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Clearing Your Browsing History, A Big Mistake?

Friend of the Boston bomber, Khairullozhon Matanov, is being sentenced under the Sarbanes-Oxley Act for clearing his browsing history, which has been considered ‘obstruction of justice’.

Matanov came to the police reporting he had dinner with the brothers, but lied about several details and proceeded to delete his browsing history when he got home that day. The 24 year old was under heavy surveillance of the police for a year in Quincy. Although he the police never linked Matanov to the bombings, he could have faced 20 years in prison for lying about details and deleting evidence which could have ‘shown his terrorist sympathies’.

The Sarbanes-Oxley Act was put into effect in 2002, for the purpose of preventing corporations and small businesses from obstructing investigations. Despite how this legislation started, it has since been used to persecute people in a broad umbrella of crimes. The person in question doesn’t even have to know they are under investigation when deleting digital data which may be considered evidence in order to be held accountable under the act. This raises the issues of privacy and edges the border of a ‘Big Brother’ kind of feel to it.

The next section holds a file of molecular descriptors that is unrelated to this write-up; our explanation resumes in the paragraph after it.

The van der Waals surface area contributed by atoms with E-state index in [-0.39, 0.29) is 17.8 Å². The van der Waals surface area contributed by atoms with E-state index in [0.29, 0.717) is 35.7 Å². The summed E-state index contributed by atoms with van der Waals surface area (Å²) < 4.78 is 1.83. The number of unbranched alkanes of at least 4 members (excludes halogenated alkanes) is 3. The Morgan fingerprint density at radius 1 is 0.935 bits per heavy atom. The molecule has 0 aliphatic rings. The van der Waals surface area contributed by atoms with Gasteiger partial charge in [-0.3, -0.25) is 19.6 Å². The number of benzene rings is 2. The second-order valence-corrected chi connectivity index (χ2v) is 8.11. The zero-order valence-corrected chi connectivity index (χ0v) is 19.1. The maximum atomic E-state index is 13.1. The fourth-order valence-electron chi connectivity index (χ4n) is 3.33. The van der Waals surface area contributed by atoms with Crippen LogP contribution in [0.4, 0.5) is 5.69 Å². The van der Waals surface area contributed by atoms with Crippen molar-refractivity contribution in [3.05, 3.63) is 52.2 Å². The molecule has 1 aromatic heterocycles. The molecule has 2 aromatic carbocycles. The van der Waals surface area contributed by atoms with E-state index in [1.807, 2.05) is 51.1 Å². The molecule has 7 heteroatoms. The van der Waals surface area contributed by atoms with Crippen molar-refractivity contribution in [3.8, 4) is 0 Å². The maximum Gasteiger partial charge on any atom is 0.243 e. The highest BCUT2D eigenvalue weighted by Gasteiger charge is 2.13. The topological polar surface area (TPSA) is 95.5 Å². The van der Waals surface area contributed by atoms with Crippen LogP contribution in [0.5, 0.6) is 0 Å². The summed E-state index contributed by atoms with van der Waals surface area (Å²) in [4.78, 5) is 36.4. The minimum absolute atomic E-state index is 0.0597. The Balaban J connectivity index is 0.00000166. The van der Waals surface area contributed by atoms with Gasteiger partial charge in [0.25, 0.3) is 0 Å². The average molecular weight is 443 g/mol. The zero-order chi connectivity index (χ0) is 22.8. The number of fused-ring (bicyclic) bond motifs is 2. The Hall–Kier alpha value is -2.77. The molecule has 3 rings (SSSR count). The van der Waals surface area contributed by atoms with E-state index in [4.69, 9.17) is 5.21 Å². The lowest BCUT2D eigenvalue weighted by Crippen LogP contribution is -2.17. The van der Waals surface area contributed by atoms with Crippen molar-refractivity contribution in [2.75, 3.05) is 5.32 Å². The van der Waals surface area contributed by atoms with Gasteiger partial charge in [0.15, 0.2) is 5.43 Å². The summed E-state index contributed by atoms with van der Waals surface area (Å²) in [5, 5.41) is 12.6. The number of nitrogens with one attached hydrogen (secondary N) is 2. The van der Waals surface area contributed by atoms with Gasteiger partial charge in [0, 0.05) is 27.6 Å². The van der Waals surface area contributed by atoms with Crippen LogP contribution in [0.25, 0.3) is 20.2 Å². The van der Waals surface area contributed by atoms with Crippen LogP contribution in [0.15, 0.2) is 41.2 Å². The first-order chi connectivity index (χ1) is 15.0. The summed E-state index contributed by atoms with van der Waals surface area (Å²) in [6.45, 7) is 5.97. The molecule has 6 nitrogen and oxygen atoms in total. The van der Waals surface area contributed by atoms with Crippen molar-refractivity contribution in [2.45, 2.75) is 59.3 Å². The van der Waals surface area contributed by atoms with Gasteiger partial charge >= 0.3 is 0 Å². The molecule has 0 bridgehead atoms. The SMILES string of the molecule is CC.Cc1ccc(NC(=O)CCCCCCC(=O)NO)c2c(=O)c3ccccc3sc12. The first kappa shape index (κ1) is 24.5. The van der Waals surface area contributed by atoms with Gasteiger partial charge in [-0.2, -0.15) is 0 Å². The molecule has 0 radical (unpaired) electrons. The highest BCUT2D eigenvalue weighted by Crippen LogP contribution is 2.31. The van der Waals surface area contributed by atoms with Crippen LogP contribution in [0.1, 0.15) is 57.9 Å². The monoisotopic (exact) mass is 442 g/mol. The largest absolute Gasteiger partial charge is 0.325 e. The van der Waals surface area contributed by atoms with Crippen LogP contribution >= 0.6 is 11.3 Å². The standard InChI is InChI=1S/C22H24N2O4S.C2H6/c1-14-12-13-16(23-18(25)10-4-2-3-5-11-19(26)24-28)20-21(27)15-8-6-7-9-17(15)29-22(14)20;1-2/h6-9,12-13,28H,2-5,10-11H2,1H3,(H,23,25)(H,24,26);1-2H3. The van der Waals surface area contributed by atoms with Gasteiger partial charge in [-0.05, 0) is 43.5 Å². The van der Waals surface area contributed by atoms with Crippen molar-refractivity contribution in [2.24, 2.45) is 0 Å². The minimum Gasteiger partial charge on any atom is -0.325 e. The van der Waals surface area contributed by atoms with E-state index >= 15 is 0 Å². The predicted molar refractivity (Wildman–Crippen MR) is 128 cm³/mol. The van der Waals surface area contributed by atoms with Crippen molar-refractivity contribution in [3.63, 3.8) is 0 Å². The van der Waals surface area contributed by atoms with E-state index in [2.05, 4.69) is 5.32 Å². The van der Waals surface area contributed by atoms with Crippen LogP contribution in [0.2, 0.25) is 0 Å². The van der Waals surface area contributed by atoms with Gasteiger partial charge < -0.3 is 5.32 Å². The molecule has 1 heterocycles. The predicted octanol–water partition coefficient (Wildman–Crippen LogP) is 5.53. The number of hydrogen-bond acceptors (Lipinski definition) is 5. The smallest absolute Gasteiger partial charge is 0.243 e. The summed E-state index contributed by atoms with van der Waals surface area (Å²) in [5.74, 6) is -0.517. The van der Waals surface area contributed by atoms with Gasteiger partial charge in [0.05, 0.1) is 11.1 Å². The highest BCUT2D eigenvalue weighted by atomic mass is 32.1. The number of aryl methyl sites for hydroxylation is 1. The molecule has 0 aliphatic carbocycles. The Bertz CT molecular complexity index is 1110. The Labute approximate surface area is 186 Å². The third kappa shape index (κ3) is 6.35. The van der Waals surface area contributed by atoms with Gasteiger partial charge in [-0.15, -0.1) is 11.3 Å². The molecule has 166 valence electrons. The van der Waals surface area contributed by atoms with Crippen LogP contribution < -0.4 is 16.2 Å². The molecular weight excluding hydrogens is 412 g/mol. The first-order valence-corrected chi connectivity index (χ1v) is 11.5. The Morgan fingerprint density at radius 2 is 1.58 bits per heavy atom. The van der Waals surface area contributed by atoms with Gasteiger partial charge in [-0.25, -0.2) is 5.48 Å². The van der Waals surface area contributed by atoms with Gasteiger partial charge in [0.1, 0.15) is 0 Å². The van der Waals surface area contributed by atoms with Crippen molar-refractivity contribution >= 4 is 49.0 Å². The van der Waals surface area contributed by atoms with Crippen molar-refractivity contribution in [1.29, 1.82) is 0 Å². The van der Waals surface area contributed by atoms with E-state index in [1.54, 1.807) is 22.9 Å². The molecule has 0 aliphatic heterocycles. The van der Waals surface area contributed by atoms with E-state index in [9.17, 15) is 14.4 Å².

After a year of surveillance, the former cab driver was arrested in May of 2014. Khairullozhon Matanov pleaded guilty in order to gain a plea deal which reduces the lengthy sentence from a possible twenty years down to a still lengthy, but still smaller, 30 months in prison.

About Lauren De Wilde

Eccentric and quirky, Lauren is currently studying psychology, neuroscience and disabilities. In addition to learning the inner workings of people, she also enjoys writing, playing the harp and watching Netflix. Contact Lauren: [email protected]